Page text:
Adaptive Reuse Award 2015 – Winner Announced

WAN Adaptive Reuse Award judges
Judges, Left to Right: Ziona Strelitz, John Assael, Jo Wright

Woods Bagot & Tridente Architects are awarded as the winners for their Tonsley Main Assembly Building and Pods project

WAN Adaptive Reuse AwardIt is with great pleasure that we champion Woods Bagot & Tridente Architects as the winners of the WAN Adaptive Reuse Award 2015 for their impressive Tonsley Main Assembly Building and Pods project – Congratulations!

The winner was selected from six shortlisted projects, which were chosen by our esteemed jury panel: John Assael, Founder of Assael Architecture, Ziona Strelitz, Founder of ZZA Responsive User Environments, and Jo Wright, Practice Leader at Arup Associates. The judges felt that the shortlisted projects highlighted the range of possibilities within adaptive reuse design, highlighting fantastic examples of what’s possible in this category. They were all in agreement that there was one clear winner on the day.

When Woods Bagot & Tridente Architects were appointed master planners for the 61 hectare Tonsley former Mitsubishi site, it was assumed the main assembly building would be demolished. The architects identified benefits to retaining the existing structure, resulting in an urban renewal project without precedent.

Their design activates land that would otherwise be of low value, provides economic and environmental benefits and creates a strong brand identity for a building rich in historical importance for South Australia. The project respects the strong social connections to the building while firmly establishing its place in the future of the State’s economy. “If more people could follow the architect’s model on these massive legacy spaces that no one knows what to do with, it would be very constructive” commented Ziona. Jo agreed, saying: “It’s so vast.”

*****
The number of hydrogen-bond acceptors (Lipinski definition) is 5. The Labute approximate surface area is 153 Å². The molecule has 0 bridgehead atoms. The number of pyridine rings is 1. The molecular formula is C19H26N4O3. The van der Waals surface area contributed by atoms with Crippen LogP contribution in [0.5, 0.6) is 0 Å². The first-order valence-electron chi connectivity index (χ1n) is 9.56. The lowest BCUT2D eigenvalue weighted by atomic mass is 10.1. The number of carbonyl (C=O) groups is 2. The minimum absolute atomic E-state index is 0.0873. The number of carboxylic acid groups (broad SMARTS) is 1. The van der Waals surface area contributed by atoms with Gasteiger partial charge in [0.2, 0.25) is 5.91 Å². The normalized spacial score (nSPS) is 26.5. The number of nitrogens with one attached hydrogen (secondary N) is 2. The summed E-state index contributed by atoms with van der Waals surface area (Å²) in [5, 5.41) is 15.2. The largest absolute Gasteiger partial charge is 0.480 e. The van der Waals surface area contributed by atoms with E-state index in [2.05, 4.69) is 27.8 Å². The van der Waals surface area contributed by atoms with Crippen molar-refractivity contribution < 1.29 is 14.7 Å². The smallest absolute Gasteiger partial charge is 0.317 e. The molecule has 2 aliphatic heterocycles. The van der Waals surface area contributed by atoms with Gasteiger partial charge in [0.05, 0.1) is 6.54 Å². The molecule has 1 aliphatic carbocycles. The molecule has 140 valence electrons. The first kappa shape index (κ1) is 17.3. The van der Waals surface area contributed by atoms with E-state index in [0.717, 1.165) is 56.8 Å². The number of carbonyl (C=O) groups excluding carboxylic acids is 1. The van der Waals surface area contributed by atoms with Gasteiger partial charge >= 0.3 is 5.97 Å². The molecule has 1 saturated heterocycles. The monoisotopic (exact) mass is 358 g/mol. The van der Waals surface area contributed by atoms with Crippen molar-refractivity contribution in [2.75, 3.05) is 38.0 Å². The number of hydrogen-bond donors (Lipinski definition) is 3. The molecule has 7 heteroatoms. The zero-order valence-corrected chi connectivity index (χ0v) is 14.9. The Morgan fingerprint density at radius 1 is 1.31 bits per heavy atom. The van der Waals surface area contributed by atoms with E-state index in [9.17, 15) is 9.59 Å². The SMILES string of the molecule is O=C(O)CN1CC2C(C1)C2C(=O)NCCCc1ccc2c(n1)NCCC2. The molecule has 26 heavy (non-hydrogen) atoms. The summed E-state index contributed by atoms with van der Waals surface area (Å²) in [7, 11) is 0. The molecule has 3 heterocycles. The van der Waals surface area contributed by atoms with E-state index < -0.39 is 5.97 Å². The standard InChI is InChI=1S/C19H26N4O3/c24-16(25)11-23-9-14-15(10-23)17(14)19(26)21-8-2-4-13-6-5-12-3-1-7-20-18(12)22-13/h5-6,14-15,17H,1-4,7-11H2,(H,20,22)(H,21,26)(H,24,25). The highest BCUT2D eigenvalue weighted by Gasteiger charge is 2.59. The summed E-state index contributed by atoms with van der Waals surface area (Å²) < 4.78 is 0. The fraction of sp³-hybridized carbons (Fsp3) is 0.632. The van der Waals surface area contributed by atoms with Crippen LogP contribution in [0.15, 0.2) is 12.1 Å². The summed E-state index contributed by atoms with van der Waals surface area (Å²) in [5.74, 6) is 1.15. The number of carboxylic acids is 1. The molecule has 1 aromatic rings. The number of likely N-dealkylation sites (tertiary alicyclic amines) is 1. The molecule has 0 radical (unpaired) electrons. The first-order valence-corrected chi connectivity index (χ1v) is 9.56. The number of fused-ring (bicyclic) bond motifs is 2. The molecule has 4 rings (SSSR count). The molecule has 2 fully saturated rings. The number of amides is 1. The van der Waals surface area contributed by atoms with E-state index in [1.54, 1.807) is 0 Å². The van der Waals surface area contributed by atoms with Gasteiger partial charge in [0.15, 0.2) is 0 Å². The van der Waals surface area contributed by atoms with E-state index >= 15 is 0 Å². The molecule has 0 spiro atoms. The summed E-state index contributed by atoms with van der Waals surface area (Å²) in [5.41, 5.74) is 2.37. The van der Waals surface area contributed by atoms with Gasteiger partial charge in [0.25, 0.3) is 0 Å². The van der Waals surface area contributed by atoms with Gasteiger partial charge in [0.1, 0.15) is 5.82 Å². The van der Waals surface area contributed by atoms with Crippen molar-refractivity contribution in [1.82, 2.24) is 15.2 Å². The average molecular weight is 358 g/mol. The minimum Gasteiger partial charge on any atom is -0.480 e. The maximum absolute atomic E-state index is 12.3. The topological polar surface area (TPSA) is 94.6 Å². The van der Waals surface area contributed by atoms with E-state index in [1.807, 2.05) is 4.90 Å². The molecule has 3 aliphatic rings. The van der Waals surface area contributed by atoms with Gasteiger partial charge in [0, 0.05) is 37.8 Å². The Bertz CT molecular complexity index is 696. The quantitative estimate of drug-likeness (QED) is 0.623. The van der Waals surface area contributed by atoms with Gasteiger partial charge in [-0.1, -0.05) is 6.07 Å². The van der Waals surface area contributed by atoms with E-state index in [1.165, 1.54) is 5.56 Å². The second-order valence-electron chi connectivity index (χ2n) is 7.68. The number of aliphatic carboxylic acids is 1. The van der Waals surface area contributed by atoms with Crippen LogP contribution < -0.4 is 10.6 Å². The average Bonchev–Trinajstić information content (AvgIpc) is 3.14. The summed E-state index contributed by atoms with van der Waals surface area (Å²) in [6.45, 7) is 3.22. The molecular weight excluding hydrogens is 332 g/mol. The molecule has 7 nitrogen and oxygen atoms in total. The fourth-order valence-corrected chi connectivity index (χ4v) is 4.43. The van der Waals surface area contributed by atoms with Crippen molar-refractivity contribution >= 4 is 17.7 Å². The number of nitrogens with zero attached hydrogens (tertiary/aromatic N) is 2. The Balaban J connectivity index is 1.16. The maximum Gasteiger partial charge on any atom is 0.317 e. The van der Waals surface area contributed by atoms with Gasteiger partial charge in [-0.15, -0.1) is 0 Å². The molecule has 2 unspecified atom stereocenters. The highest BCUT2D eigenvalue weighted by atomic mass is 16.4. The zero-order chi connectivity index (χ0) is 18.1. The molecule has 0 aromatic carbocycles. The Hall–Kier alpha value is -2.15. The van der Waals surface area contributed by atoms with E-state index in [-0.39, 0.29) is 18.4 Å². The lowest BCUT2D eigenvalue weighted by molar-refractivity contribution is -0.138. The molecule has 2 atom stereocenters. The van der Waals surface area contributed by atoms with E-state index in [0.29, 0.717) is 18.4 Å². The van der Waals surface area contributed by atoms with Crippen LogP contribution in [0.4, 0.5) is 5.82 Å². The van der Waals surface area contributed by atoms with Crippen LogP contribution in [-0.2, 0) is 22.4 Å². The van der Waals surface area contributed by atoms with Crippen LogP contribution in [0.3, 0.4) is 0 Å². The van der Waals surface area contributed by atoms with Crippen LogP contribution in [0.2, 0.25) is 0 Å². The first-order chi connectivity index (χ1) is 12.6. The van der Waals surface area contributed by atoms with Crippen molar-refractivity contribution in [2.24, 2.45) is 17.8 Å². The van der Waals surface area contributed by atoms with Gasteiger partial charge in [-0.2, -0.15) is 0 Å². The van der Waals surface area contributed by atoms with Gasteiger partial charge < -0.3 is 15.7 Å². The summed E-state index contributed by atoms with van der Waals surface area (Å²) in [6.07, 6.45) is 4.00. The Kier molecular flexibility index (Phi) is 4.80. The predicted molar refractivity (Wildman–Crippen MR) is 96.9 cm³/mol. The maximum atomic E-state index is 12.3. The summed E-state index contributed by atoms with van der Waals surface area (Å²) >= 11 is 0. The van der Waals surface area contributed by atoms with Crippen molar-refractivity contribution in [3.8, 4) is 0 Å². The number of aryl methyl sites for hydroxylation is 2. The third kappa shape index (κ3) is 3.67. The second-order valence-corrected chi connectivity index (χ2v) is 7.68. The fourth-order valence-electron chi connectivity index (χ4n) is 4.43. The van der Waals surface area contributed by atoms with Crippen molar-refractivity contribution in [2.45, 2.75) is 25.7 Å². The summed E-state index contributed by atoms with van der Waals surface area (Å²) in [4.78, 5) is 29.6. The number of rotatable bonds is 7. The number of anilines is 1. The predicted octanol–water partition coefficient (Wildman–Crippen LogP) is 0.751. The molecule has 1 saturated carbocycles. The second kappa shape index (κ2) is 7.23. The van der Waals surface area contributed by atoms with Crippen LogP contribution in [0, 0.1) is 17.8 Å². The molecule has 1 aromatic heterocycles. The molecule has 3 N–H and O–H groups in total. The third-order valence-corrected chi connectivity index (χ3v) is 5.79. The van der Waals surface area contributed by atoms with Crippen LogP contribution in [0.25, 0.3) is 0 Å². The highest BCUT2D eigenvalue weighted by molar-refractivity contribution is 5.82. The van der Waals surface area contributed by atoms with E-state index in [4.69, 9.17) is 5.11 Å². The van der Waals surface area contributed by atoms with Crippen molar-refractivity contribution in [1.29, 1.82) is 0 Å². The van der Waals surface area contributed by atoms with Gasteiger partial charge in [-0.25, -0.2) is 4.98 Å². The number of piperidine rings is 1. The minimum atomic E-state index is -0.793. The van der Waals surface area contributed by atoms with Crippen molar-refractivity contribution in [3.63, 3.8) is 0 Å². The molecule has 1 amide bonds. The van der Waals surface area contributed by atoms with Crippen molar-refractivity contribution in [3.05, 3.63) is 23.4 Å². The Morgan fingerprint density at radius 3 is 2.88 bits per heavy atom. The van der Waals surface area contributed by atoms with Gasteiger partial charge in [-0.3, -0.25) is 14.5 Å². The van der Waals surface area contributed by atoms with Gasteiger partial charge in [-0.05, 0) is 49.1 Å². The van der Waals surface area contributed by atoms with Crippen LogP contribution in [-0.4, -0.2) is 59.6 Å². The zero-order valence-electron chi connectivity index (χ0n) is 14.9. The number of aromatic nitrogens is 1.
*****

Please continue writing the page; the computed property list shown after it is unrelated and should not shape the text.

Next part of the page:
The Main Assembly Building (MAB) design became part of the demonstration of what a new industrial employment precinct would look like. The ‘umbrella’ of the existing structure celebrates the industrial heritage of the building, creating a unique public destination and delivers a clear layout with a highly flexible work environment. The tenancies use a ‘pod’ approach that are adaptable, flexible and highly functional.

Four urban forests inside the MAB provide naturally shaded green spaces, cool the air and reduce the sun’s thermal load on the roof. By retaining the existing structure the project has saved approximately 90,000 tons of carbon which is equivalent to taking 25,000 average cars off the road for one year.